Following on from his grim assessment of the English Indys future, media guru Roy Greenslade today instances the bad example of the Scotsman to show how important websites are becoming to a newspapers future. I must say though that judging from my occasional scans, Scotsman owners the notably lean n fit Johnston press arent doing a bad job with the Newsletter whether you agree with its editorial line or not. Overall though, the press and the regional daily press in particular are just about as lean as they can afford to be. The Tele’s awkward synergy with the metropolitan Independent is not one any editor however innovative would chose on purely editorial grounds, much as I revere them both. With newspapers already facing market decline and now the recession, does the future lie with websites and their offspring the blog? Greenslade boldly answers the fears I raised in one of Micks paens to new media recently .
The problem, as every know-all traditionalist reporter likes to say, very loudly and all too often, is that no business model exists to fund effective online journalism. Websites can never do the job now done so brilliantly by newspapers. Let’s puncture those reactionary generalisations with some facts that suggest such fears are nonsense.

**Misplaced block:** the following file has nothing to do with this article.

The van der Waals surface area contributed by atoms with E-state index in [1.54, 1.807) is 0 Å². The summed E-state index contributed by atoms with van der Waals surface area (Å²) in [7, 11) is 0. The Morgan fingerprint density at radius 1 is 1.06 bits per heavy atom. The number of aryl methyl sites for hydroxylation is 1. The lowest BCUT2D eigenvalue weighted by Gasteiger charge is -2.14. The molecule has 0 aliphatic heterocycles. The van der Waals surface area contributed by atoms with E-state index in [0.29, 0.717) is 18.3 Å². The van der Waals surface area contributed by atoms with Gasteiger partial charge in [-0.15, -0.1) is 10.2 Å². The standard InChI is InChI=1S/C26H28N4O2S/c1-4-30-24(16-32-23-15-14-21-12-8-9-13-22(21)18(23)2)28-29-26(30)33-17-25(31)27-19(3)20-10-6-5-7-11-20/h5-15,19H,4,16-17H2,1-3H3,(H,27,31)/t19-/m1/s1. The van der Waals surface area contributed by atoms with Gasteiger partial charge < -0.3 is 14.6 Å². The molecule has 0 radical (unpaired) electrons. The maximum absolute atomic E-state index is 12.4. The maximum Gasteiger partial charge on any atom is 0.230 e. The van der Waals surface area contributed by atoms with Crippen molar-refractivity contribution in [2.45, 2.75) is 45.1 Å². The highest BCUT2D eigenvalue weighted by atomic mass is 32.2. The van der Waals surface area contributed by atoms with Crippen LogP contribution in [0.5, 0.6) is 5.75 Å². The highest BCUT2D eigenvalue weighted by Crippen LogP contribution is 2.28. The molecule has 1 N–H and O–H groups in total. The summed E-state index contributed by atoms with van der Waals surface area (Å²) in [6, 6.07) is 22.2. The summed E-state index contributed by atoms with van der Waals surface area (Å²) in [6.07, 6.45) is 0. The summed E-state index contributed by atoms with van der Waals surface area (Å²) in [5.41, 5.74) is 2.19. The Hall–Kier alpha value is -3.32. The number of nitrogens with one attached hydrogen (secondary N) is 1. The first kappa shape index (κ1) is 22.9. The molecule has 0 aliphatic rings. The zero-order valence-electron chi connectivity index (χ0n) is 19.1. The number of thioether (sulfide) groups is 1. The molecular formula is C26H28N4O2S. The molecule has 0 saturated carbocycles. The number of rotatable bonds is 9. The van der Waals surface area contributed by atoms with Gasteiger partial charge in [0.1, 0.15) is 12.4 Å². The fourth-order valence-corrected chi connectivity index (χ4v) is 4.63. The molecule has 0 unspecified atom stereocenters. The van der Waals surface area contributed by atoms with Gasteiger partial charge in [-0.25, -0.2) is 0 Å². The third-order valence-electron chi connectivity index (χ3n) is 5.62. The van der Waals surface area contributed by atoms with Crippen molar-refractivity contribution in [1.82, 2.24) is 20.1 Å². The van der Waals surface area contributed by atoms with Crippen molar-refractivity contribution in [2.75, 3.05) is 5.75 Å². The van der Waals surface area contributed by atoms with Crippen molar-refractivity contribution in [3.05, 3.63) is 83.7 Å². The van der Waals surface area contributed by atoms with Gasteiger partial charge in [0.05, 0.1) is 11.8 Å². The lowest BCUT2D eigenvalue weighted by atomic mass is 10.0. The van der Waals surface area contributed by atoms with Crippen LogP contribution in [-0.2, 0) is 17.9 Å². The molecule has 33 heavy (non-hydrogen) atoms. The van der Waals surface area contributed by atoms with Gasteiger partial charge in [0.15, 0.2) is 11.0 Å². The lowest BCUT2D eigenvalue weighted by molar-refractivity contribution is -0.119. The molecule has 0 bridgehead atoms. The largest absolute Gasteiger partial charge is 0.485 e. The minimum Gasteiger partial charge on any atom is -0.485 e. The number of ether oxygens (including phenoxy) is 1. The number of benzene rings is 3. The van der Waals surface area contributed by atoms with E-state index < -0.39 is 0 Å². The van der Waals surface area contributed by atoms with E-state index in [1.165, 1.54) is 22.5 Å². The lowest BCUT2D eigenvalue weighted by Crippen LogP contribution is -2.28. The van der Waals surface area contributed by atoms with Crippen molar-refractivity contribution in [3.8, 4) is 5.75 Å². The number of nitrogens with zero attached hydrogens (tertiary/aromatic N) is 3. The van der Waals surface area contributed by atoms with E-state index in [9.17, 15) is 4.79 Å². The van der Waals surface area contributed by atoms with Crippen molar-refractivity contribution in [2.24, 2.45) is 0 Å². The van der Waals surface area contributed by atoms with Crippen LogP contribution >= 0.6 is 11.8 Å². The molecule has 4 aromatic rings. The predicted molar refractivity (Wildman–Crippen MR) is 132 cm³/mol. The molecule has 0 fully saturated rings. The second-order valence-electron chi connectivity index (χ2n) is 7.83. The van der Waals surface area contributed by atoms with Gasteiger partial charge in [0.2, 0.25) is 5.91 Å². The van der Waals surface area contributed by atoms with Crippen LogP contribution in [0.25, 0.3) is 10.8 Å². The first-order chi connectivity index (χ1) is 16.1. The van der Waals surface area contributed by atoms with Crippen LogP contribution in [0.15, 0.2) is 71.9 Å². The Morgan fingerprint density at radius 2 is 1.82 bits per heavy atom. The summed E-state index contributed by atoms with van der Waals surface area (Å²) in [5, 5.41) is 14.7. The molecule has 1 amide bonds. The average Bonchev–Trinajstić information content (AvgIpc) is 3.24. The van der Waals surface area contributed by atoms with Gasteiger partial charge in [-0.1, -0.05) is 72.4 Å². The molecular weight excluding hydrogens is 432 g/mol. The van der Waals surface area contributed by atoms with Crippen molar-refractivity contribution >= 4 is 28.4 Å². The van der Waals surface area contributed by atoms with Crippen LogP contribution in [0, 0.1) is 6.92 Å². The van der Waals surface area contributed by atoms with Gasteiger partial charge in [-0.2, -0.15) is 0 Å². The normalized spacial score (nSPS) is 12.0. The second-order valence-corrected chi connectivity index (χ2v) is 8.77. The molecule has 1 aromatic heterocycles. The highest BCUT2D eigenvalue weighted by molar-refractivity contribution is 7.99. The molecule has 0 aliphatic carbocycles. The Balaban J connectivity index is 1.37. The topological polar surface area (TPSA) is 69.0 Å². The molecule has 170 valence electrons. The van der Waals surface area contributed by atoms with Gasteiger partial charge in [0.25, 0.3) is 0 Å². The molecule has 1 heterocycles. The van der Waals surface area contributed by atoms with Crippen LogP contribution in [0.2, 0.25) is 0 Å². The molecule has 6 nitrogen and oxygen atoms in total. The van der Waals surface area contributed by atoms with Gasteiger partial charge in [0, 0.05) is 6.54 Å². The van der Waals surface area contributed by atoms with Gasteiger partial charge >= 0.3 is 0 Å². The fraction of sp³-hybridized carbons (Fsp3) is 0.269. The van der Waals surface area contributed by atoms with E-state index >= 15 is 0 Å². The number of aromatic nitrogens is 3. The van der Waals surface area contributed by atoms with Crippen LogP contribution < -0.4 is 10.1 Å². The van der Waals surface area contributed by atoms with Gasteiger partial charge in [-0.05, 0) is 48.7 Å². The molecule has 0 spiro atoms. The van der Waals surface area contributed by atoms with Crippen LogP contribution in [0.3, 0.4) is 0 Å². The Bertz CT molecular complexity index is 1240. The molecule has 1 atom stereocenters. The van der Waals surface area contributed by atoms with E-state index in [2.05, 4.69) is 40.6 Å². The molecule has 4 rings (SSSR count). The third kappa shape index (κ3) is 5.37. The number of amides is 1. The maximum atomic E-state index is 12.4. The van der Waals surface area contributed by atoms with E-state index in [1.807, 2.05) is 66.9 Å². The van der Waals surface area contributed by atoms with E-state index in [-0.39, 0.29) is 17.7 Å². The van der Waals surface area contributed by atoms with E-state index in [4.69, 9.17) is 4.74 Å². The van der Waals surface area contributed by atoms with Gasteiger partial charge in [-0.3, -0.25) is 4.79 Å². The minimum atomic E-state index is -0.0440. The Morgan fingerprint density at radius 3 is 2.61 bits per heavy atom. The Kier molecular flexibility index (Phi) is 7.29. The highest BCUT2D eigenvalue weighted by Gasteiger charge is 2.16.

Success in the US one thing, adopting the business model of the trust for websites here is another but we travel hopefully
Former BBC journalist and manager in Belfast, Manchester and London, Editor Spolight; Political Editor BBC NI; Current Affairs Commissioning editor BBC Radio 4; Editor Political and Parliamentary Programmes, BBC Westminster; former London Editor Belfast Telegraph. Hon Senior Research Fellow, The Constitution Unit, Univ Coll. London